The Centre for Civic Education (CCE) uses the opportunity to pay tribute to all the victims and detainees in the Mamula camp during World War II, among whom was the majority population from the Bay of Kotor. At the same time, we use the opportunity to invite future government officials to revise the contract with the investor who is now building a hotel and tourist facility on Mamula and to establish the Mamula Memorial Centre, as a permanent commemoration of the victims, but also a reminder to all future generations about the crime that happened there.
The camp on the island of Lastavica, better known as Mamula, was disbanded after the capitulation of Italy on 14 September 1943, or 77 years ago, and commemoration is held every September in memory of the crimes that took place on Mamula. However, due to the epidemiological situation in the country, the CCE delegation will not visit the island this year and lay flowers to pay tribute to the victims. Therefore, in this manner, we remind of this crime and call on the state of Montenegro to take on the obligation towards the victims and achievements of the anti-fascist struggle, as well as to adequately protect this location and mark the place of suffering.
There are numerous places of suffering on the territory of Montenegro, where crimes were committed during World War II, and the younger generations today know almost nothing about it. It is terrible not to know that over a hundred citizens were killed or starved to death, and over 2,000 were captured in Campo Mamula, as estimated based on data from Italian military documents. Therefore, to remember such facts and to encourage the development of a culture of human rights in Montenegro, one of the main pillars and cultures of memory, Mamula, but all other places of suffering in Montenegro, should be part of the educational system and special offer of educational tourism.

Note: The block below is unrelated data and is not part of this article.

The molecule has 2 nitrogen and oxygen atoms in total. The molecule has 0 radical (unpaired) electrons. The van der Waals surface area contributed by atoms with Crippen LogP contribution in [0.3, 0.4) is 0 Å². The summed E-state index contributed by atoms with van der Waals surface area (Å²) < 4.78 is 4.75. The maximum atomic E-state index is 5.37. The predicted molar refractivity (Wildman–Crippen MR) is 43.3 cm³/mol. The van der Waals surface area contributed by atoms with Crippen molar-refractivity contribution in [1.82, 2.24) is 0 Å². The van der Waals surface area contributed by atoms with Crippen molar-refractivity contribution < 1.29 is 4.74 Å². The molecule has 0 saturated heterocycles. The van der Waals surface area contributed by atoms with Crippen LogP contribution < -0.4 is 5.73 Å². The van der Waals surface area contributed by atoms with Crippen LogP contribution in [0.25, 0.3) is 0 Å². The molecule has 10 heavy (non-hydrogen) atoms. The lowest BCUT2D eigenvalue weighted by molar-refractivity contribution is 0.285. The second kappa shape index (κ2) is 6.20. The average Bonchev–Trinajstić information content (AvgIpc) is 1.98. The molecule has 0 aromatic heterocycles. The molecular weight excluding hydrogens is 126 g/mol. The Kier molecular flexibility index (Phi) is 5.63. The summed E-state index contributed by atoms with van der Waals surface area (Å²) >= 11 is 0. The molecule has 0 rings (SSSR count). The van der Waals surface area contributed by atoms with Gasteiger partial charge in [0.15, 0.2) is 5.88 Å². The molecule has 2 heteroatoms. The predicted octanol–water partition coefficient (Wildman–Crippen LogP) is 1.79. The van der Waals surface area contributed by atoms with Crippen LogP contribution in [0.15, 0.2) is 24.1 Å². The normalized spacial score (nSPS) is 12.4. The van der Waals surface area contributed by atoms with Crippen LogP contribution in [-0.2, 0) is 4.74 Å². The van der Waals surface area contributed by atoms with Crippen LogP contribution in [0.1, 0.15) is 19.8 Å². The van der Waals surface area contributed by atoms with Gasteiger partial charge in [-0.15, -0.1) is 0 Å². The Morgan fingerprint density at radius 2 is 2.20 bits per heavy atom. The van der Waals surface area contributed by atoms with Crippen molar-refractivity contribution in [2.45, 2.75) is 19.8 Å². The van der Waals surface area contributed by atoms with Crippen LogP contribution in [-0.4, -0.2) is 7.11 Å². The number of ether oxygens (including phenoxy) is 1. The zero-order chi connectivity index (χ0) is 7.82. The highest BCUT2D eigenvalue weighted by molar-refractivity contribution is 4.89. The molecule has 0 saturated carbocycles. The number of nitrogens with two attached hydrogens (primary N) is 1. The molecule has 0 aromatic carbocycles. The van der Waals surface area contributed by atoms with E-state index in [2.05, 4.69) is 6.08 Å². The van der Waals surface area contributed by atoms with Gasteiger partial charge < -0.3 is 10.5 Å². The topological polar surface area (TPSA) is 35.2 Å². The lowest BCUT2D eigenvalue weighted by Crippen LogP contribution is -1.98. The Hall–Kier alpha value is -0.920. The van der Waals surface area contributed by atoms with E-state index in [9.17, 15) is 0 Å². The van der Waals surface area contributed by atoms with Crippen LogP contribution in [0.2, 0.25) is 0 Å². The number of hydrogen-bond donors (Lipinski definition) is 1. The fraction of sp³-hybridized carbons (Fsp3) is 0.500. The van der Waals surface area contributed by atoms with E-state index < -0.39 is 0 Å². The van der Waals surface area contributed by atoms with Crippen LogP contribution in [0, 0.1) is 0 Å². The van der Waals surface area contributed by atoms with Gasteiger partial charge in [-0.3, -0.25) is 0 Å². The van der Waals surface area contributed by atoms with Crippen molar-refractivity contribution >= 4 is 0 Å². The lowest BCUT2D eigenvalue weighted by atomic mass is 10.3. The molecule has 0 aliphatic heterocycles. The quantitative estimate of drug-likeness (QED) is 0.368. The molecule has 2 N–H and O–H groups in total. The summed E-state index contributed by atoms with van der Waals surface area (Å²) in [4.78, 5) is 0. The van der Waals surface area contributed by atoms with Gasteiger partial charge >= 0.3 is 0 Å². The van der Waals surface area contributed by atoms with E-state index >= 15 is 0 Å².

The entire Montenegrin society, especially the institutions, are obliged to remember all crimes against innocent civilians during the wars in Montenegro, but also to work diligently to develop a culture of remembrance and respect, recognition and compassion for all victims, so that the committed crimes would not be forgotten and to prevent their repetition.
We appeal to the new ruling majority to actively advocate for the establishment of a culture of remembrance in its future mandate, as this was only rhetorically supported by the previous government. The highest representatives of the previous government have never even gone to the commemoration on Mamula, and they treated this anti-fascist execution site like any piece of land and leased it to an investor who, according to the presented public plan, cannot adequately protect the memory of the victims. It is the obligation of everyone in Montenegro to work dedicatedly on shaping a society that will be based on respect for victims, reconciliation, the right to truth, peace, coexistence, and tolerance.
Tamara Milaš, Human Rights Program Coordinator